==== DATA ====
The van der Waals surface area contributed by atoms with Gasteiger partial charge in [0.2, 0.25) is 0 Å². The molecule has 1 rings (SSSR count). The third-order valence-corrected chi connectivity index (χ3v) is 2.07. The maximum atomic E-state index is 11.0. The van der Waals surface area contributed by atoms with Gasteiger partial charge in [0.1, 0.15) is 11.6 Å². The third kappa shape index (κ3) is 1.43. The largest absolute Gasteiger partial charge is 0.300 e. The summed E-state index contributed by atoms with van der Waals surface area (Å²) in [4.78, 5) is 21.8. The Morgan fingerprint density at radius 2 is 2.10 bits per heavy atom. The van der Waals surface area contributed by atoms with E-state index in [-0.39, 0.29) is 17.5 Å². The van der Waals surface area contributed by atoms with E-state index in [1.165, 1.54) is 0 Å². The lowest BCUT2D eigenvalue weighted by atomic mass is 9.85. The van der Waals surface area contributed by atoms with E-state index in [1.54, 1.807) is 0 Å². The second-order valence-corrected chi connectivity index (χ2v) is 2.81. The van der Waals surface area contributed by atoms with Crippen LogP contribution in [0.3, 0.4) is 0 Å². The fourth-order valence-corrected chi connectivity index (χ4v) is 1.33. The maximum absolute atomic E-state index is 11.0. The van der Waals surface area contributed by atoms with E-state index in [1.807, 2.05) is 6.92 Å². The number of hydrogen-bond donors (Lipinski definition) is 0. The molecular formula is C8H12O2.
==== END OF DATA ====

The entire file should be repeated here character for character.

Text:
The van der Waals surface area contributed by atoms with Gasteiger partial charge in [0.2, 0.25) is 0 Å². The molecule has 1 rings (SSSR count). The third-order valence-corrected chi connectivity index (χ3v) is 2.07. The maximum atomic E-state index is 11.0. The van der Waals surface area contributed by atoms with Gasteiger partial charge in [0.1, 0.15) is 11.6 Å². The third kappa shape index (κ3) is 1.43. The largest absolute Gasteiger partial charge is 0.300 e. The summed E-state index contributed by atoms with van der Waals surface area (Å²) in [4.78, 5) is 21.8. The Morgan fingerprint density at radius 2 is 2.10 bits per heavy atom. The van der Waals surface area contributed by atoms with E-state index in [-0.39, 0.29) is 17.5 Å². The van der Waals surface area contributed by atoms with E-state index in [1.165, 1.54) is 0 Å². The lowest BCUT2D eigenvalue weighted by atomic mass is 9.85. The van der Waals surface area contributed by atoms with E-state index in [1.54, 1.807) is 0 Å². The second-order valence-corrected chi connectivity index (χ2v) is 2.81. The van der Waals surface area contributed by atoms with Crippen LogP contribution in [0.3, 0.4) is 0 Å². The fourth-order valence-corrected chi connectivity index (χ4v) is 1.33. The maximum absolute atomic E-state index is 11.0. The van der Waals surface area contributed by atoms with E-state index in [1.807, 2.05) is 6.92 Å². The number of hydrogen-bond donors (Lipinski definition) is 0. The molecular formula is C8H12O2.